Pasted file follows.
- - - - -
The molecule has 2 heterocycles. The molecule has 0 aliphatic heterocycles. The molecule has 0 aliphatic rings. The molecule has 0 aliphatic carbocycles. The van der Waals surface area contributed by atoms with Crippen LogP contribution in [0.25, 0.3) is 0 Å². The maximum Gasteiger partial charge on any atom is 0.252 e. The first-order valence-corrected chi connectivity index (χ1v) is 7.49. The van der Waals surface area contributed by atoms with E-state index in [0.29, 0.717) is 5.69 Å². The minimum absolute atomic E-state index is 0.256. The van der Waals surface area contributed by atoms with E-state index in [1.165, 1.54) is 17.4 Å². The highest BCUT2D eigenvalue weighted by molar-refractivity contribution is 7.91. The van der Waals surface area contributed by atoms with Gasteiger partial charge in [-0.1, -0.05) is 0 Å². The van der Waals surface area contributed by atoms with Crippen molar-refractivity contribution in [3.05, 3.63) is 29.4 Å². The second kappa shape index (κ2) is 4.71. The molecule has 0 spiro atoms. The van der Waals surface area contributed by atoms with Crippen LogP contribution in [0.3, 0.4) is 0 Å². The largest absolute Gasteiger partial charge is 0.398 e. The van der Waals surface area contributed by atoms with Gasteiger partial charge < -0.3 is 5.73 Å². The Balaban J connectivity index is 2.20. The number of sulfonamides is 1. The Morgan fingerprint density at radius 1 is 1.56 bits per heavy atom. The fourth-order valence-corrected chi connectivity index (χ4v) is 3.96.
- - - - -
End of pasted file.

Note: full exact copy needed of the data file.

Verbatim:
The molecule has 2 heterocycles. The molecule has 0 aliphatic heterocycles. The molecule has 0 aliphatic rings. The molecule has 0 aliphatic carbocycles. The van der Waals surface area contributed by atoms with Crippen LogP contribution in [0.25, 0.3) is 0 Å². The maximum Gasteiger partial charge on any atom is 0.252 e. The first-order valence-corrected chi connectivity index (χ1v) is 7.49. The van der Waals surface area contributed by atoms with E-state index in [0.29, 0.717) is 5.69 Å². The minimum absolute atomic E-state index is 0.256. The van der Waals surface area contributed by atoms with E-state index in [1.165, 1.54) is 17.4 Å². The highest BCUT2D eigenvalue weighted by molar-refractivity contribution is 7.91. The van der Waals surface area contributed by atoms with Gasteiger partial charge in [-0.1, -0.05) is 0 Å². The van der Waals surface area contributed by atoms with Crippen molar-refractivity contribution in [3.05, 3.63) is 29.4 Å². The second kappa shape index (κ2) is 4.71. The molecule has 0 spiro atoms. The van der Waals surface area contributed by atoms with Crippen LogP contribution in [0.3, 0.4) is 0 Å². The largest absolute Gasteiger partial charge is 0.398 e. The van der Waals surface area contributed by atoms with Gasteiger partial charge < -0.3 is 5.73 Å². The Balaban J connectivity index is 2.20. The number of sulfonamides is 1. The Morgan fingerprint density at radius 1 is 1.56 bits per heavy atom. The fourth-order valence-corrected chi connectivity index (χ4v) is 3.96.